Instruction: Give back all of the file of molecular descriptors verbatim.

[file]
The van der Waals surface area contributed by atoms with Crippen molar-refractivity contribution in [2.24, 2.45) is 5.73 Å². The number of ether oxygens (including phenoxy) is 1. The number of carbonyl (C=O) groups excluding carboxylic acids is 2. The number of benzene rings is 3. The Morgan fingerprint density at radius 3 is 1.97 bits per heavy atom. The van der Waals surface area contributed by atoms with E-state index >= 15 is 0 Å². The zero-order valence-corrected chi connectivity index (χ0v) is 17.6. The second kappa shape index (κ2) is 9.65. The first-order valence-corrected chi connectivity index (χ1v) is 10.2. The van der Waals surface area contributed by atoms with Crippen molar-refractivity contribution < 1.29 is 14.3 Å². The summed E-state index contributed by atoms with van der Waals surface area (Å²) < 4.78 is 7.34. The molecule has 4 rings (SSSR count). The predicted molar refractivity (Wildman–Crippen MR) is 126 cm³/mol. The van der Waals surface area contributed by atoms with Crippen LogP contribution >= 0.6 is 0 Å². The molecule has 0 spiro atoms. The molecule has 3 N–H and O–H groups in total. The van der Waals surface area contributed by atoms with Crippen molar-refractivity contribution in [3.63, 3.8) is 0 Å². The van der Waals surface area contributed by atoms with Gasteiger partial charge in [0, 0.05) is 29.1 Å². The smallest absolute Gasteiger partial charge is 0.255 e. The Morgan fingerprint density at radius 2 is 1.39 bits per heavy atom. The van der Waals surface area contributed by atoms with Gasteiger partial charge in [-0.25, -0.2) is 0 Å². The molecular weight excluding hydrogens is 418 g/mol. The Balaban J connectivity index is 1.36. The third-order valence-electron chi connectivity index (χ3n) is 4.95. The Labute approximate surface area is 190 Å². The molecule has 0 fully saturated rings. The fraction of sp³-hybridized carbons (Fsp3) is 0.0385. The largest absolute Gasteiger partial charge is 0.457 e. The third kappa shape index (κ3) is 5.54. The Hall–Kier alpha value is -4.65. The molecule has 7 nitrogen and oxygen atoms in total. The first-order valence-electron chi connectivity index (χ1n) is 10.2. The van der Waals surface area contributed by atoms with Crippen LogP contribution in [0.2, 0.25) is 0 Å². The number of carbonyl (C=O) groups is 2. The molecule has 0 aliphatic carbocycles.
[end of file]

The van der Waals surface area contributed by atoms with Crippen molar-refractivity contribution in [2.24, 2.45) is 5.73 Å². The number of ether oxygens (including phenoxy) is 1. The number of carbonyl (C=O) groups excluding carboxylic acids is 2. The number of benzene rings is 3. The Morgan fingerprint density at radius 3 is 1.97 bits per heavy atom. The van der Waals surface area contributed by atoms with E-state index >= 15 is 0 Å². The zero-order valence-corrected chi connectivity index (χ0v) is 17.6. The second kappa shape index (κ2) is 9.65. The first-order valence-corrected chi connectivity index (χ1v) is 10.2. The van der Waals surface area contributed by atoms with Crippen molar-refractivity contribution < 1.29 is 14.3 Å². The summed E-state index contributed by atoms with van der Waals surface area (Å²) < 4.78 is 7.34. The molecule has 4 rings (SSSR count). The predicted molar refractivity (Wildman–Crippen MR) is 126 cm³/mol. The van der Waals surface area contributed by atoms with Crippen LogP contribution >= 0.6 is 0 Å². The molecule has 0 spiro atoms. The molecule has 3 N–H and O–H groups in total. The van der Waals surface area contributed by atoms with Crippen molar-refractivity contribution in [3.63, 3.8) is 0 Å². The van der Waals surface area contributed by atoms with Gasteiger partial charge in [0, 0.05) is 29.1 Å². The smallest absolute Gasteiger partial charge is 0.255 e. The Morgan fingerprint density at radius 2 is 1.39 bits per heavy atom. The van der Waals surface area contributed by atoms with Gasteiger partial charge in [-0.25, -0.2) is 0 Å². The molecular weight excluding hydrogens is 418 g/mol. The Balaban J connectivity index is 1.36. The third-order valence-electron chi connectivity index (χ3n) is 4.95. The Labute approximate surface area is 190 Å². The molecule has 0 fully saturated rings. The fraction of sp³-hybridized carbons (Fsp3) is 0.0385. The largest absolute Gasteiger partial charge is 0.457 e. The third kappa shape index (κ3) is 5.54. The Hall–Kier alpha value is -4.65. The molecule has 7 nitrogen and oxygen atoms in total. The first-order valence-electron chi connectivity index (χ1n) is 10.2. The van der Waals surface area contributed by atoms with Crippen LogP contribution in [0.2, 0.25) is 0 Å². The number of carbonyl (C=O) groups is 2. The molecule has 0 aliphatic carbocycles.